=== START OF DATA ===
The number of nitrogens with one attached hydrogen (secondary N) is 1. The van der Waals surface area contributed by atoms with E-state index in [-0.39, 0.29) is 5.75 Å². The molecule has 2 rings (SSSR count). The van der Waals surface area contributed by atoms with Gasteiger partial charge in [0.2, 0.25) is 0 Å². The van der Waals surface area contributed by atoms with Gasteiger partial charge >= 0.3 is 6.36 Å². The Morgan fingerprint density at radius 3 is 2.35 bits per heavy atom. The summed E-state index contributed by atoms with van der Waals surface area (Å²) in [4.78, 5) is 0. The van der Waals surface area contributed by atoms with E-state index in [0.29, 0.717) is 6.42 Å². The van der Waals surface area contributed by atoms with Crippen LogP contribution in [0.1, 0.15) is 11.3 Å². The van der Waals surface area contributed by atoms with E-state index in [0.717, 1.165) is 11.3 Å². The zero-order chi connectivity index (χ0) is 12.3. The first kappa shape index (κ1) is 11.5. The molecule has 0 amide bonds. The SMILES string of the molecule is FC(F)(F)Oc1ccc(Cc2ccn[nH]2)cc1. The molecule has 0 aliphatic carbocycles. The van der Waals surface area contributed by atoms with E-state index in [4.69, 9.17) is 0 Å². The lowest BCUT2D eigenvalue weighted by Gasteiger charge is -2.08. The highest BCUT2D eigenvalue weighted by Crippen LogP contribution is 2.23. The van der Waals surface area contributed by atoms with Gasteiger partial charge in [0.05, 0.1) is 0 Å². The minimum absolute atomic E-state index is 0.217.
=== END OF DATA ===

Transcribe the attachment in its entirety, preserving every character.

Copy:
The number of nitrogens with one attached hydrogen (secondary N) is 1. The van der Waals surface area contributed by atoms with E-state index in [-0.39, 0.29) is 5.75 Å². The molecule has 2 rings (SSSR count). The van der Waals surface area contributed by atoms with Gasteiger partial charge in [0.2, 0.25) is 0 Å². The van der Waals surface area contributed by atoms with Gasteiger partial charge >= 0.3 is 6.36 Å². The Morgan fingerprint density at radius 3 is 2.35 bits per heavy atom. The summed E-state index contributed by atoms with van der Waals surface area (Å²) in [4.78, 5) is 0. The van der Waals surface area contributed by atoms with E-state index in [0.29, 0.717) is 6.42 Å². The van der Waals surface area contributed by atoms with Crippen LogP contribution in [0.1, 0.15) is 11.3 Å². The van der Waals surface area contributed by atoms with E-state index in [0.717, 1.165) is 11.3 Å². The zero-order chi connectivity index (χ0) is 12.3. The first kappa shape index (κ1) is 11.5. The molecule has 0 amide bonds. The SMILES string of the molecule is FC(F)(F)Oc1ccc(Cc2ccn[nH]2)cc1. The molecule has 0 aliphatic carbocycles. The van der Waals surface area contributed by atoms with E-state index in [4.69, 9.17) is 0 Å². The lowest BCUT2D eigenvalue weighted by Gasteiger charge is -2.08. The highest BCUT2D eigenvalue weighted by Crippen LogP contribution is 2.23. The van der Waals surface area contributed by atoms with Gasteiger partial charge in [0.05, 0.1) is 0 Å². The minimum absolute atomic E-state index is 0.217.